Apple and Nike’s Nike + iPod is the target of a lawsuit alleging the companies licensed invalid patents for the their exercising tracking equipment. The suit was filed by Erik Cherdak, a lawyer and inventor who claims the companies licensed patents from PhatRat, and that PhatRat misled to patent office. Instead, he claimed, Apple and Nike should’ve licensed the technology from him.
The patents Apple and Nike are relying on, 5,960,380 and 5,636,146, are the target of Mr. Cherdak’s lawsuit, according to Patently Apple. He alleged that PhatRat lied to the USPTO to get its patents granted and that those compete directly with his 5,452,269 and 5,343,445 patents.
Cherdak: Apple licensed invalid patents
The lawsuit also names PhatRat and Curtis Vock, a partner at the Lathrop & Gage lawfirm. Both are listed on PhatRat’s patents, and Mr. Cherdak claims Apple and Nike should’ve known the company’s patents were invalid.
The PhatRat patents describe a system where sensors, such as GPS or an accelerometer, are used to track activity and exercise routes, which is exactly what Nike + iPod does.
Mr. Cherdak stated in his filing,
Vock saw the Plaintiff’s Cherdak’s patents as huge obstacles in pursuit of his unfair and anticompetitive trade practices. Instead of attempting to purchase the rights from Cherdak, Vock chose instead to materially misrepresent the metes and bounds of the Cherdak patents to the USPTO and the American People. Defendants’ use of numerous invalid patents to extract revenue from parties in the market (and exclude others from that market) is clear evidence of the predatory practices in the market.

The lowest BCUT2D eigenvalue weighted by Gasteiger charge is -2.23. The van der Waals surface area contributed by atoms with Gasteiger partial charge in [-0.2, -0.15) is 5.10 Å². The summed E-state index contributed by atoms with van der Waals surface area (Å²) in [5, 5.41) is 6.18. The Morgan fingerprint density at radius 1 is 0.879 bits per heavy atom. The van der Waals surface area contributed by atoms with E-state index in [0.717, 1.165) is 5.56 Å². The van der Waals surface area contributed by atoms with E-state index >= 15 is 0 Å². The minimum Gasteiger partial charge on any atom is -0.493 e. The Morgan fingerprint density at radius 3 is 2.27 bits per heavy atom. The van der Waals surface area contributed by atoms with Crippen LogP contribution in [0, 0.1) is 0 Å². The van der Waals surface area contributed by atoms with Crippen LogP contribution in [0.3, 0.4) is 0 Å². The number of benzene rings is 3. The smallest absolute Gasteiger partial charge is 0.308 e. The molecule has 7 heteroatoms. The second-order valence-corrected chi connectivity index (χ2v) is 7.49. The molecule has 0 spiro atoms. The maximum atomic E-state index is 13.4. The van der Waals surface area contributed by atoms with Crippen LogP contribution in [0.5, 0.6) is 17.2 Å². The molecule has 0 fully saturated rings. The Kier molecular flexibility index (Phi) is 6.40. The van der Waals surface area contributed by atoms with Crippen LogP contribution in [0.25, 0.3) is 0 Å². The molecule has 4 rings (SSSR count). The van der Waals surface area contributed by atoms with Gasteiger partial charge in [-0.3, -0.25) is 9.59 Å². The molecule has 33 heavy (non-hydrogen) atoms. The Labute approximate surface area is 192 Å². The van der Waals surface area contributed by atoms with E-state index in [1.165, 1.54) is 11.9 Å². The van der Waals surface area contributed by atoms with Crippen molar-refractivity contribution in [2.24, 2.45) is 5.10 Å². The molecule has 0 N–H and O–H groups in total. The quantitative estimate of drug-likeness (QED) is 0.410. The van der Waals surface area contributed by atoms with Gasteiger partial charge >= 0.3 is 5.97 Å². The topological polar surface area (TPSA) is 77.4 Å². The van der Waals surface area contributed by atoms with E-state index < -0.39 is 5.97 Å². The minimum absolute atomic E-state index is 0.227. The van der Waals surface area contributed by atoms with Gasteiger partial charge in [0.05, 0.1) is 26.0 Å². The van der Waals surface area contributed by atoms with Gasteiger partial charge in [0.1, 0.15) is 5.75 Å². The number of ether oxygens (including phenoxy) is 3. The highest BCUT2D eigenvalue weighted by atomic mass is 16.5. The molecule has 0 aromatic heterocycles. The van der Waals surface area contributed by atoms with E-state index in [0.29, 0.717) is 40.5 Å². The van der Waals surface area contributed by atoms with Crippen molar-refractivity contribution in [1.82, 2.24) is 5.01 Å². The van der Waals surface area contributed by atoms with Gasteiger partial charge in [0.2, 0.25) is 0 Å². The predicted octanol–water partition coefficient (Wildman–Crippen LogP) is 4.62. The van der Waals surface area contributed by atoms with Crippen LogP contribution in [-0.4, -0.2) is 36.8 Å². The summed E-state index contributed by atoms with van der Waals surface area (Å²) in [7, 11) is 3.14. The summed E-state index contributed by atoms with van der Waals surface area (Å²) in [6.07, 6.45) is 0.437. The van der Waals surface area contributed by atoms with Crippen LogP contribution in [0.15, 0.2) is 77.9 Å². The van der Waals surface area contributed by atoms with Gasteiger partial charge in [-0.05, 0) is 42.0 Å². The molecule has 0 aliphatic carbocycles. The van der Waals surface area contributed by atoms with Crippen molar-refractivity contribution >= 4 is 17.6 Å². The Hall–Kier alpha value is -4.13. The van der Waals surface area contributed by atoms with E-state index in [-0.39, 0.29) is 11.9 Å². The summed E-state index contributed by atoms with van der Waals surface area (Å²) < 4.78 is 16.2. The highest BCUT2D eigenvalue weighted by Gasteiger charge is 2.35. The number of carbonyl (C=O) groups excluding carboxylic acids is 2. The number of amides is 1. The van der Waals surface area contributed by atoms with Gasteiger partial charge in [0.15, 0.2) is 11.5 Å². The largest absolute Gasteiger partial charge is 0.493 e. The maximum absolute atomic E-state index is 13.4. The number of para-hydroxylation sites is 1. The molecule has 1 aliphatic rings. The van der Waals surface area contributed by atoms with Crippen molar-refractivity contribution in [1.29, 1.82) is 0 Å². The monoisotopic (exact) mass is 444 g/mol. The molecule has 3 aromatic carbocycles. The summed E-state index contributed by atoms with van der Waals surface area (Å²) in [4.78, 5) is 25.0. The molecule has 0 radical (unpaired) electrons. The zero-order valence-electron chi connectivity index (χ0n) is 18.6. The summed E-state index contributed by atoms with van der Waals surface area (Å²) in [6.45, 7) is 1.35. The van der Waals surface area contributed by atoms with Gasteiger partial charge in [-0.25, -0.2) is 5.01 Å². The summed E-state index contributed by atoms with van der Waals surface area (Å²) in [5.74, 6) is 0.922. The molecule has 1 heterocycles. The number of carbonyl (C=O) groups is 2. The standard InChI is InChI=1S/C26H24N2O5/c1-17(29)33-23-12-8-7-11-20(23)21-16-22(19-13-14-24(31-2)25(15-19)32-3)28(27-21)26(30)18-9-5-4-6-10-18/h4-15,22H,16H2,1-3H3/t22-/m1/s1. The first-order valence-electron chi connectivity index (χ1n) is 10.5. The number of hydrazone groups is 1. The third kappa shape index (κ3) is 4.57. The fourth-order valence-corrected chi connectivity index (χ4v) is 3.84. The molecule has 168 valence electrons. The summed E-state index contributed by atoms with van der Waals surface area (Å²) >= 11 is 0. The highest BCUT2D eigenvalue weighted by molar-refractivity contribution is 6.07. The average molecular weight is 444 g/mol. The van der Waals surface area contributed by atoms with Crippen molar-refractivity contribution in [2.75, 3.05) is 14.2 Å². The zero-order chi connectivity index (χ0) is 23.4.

Before Mr. Cherdak can win his case against Apple and Nike, however, he’ll have to convince the court that the PhatRat patents are invalid. Assuming he does, his action for Declaratory Relief will be his tool to go after the two companies.
Apple’s involvement with PhatRat dates back to 2006 when the company accused the iPod maker of infringing on its patents with the Nike + iPod product line. Apple later licensed the PhatRat patents, ultimately leading to Mr. Cherdak’s lawsuit.
Mr. Cherdak filed his lawsuit in District Court in Eastern Virginia. Previously, he has filed lawsuits against the likes of Walmart, Nordstrom, Payless, and Kmart.
Apple has not commented on Mr. Cherdak’s lawsuit.